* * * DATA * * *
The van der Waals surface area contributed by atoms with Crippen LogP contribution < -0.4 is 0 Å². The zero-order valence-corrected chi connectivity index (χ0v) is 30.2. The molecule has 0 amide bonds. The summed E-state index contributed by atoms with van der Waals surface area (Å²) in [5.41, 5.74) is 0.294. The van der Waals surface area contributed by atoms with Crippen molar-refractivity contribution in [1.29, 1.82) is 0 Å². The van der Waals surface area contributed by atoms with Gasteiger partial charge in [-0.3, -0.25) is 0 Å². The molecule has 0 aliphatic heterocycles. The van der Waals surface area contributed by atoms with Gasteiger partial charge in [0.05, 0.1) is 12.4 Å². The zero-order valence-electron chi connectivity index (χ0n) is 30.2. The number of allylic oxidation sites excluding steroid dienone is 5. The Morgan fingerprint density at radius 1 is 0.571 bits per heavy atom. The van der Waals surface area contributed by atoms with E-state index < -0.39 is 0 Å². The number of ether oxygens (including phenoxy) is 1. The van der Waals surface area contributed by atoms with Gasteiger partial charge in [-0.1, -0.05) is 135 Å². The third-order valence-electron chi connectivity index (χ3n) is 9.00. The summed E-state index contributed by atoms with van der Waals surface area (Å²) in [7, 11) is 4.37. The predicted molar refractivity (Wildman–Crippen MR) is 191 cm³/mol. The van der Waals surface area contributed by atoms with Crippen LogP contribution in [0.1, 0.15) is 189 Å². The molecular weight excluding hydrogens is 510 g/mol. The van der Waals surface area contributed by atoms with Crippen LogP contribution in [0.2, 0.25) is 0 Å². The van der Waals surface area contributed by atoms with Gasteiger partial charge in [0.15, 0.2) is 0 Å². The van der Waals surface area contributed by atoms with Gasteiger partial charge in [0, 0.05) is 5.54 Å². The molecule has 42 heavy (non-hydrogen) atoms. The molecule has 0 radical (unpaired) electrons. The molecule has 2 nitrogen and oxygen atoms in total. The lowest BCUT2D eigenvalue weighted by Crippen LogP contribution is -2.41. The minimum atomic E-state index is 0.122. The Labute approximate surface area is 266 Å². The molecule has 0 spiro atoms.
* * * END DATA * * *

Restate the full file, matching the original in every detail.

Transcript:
The van der Waals surface area contributed by atoms with Crippen LogP contribution < -0.4 is 0 Å². The zero-order valence-corrected chi connectivity index (χ0v) is 30.2. The molecule has 0 amide bonds. The summed E-state index contributed by atoms with van der Waals surface area (Å²) in [5.41, 5.74) is 0.294. The van der Waals surface area contributed by atoms with Crippen molar-refractivity contribution in [1.29, 1.82) is 0 Å². The van der Waals surface area contributed by atoms with Gasteiger partial charge in [-0.3, -0.25) is 0 Å². The molecule has 0 aliphatic heterocycles. The van der Waals surface area contributed by atoms with Gasteiger partial charge in [0.05, 0.1) is 12.4 Å². The zero-order valence-electron chi connectivity index (χ0n) is 30.2. The number of allylic oxidation sites excluding steroid dienone is 5. The Morgan fingerprint density at radius 1 is 0.571 bits per heavy atom. The van der Waals surface area contributed by atoms with E-state index < -0.39 is 0 Å². The number of ether oxygens (including phenoxy) is 1. The van der Waals surface area contributed by atoms with Gasteiger partial charge in [-0.1, -0.05) is 135 Å². The third-order valence-electron chi connectivity index (χ3n) is 9.00. The summed E-state index contributed by atoms with van der Waals surface area (Å²) in [7, 11) is 4.37. The predicted molar refractivity (Wildman–Crippen MR) is 191 cm³/mol. The van der Waals surface area contributed by atoms with Crippen LogP contribution in [0.1, 0.15) is 189 Å². The molecular weight excluding hydrogens is 510 g/mol. The van der Waals surface area contributed by atoms with Crippen LogP contribution in [0.2, 0.25) is 0 Å². The van der Waals surface area contributed by atoms with Gasteiger partial charge in [0.15, 0.2) is 0 Å². The van der Waals surface area contributed by atoms with Gasteiger partial charge in [0, 0.05) is 5.54 Å². The molecule has 42 heavy (non-hydrogen) atoms. The molecule has 0 radical (unpaired) electrons. The molecule has 2 nitrogen and oxygen atoms in total. The lowest BCUT2D eigenvalue weighted by Crippen LogP contribution is -2.41. The minimum atomic E-state index is 0.122. The Labute approximate surface area is 266 Å². The molecule has 0 spiro atoms.